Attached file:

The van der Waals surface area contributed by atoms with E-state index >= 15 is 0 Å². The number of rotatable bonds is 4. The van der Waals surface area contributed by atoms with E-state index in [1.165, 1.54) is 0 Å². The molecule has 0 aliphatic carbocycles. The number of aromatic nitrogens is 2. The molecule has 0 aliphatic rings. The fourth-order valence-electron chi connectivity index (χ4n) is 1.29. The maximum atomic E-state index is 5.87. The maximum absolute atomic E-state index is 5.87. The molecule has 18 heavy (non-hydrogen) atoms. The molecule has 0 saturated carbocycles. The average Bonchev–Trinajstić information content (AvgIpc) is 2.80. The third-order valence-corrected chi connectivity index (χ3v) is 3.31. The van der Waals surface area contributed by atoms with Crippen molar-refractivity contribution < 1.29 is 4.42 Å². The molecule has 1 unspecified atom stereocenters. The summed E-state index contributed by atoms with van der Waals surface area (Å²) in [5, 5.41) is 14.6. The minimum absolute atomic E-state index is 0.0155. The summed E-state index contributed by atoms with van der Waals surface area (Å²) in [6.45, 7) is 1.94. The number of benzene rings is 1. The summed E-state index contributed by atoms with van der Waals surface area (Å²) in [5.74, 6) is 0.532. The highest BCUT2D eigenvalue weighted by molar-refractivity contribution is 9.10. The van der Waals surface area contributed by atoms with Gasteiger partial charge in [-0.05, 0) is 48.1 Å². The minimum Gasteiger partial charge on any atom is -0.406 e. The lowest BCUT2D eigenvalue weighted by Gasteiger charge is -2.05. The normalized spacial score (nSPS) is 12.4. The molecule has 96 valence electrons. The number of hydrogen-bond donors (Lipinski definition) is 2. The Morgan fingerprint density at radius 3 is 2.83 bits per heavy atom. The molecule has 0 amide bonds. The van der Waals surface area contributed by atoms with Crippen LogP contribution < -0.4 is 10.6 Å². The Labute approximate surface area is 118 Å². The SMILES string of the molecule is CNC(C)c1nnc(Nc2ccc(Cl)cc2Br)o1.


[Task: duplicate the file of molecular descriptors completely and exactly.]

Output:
The van der Waals surface area contributed by atoms with E-state index >= 15 is 0 Å². The number of rotatable bonds is 4. The van der Waals surface area contributed by atoms with E-state index in [1.165, 1.54) is 0 Å². The molecule has 0 aliphatic carbocycles. The number of aromatic nitrogens is 2. The molecule has 0 aliphatic rings. The fourth-order valence-electron chi connectivity index (χ4n) is 1.29. The maximum atomic E-state index is 5.87. The maximum absolute atomic E-state index is 5.87. The molecule has 18 heavy (non-hydrogen) atoms. The molecule has 0 saturated carbocycles. The average Bonchev–Trinajstić information content (AvgIpc) is 2.80. The third-order valence-corrected chi connectivity index (χ3v) is 3.31. The van der Waals surface area contributed by atoms with Crippen molar-refractivity contribution < 1.29 is 4.42 Å². The molecule has 1 unspecified atom stereocenters. The summed E-state index contributed by atoms with van der Waals surface area (Å²) in [5, 5.41) is 14.6. The minimum absolute atomic E-state index is 0.0155. The summed E-state index contributed by atoms with van der Waals surface area (Å²) in [6.45, 7) is 1.94. The number of benzene rings is 1. The summed E-state index contributed by atoms with van der Waals surface area (Å²) in [5.74, 6) is 0.532. The highest BCUT2D eigenvalue weighted by molar-refractivity contribution is 9.10. The van der Waals surface area contributed by atoms with Gasteiger partial charge in [-0.05, 0) is 48.1 Å². The minimum Gasteiger partial charge on any atom is -0.406 e. The lowest BCUT2D eigenvalue weighted by Gasteiger charge is -2.05. The normalized spacial score (nSPS) is 12.4. The molecule has 96 valence electrons. The number of hydrogen-bond donors (Lipinski definition) is 2. The Morgan fingerprint density at radius 3 is 2.83 bits per heavy atom. The molecule has 0 amide bonds. The van der Waals surface area contributed by atoms with Crippen LogP contribution < -0.4 is 10.6 Å². The Labute approximate surface area is 118 Å². The SMILES string of the molecule is CNC(C)c1nnc(Nc2ccc(Cl)cc2Br)o1.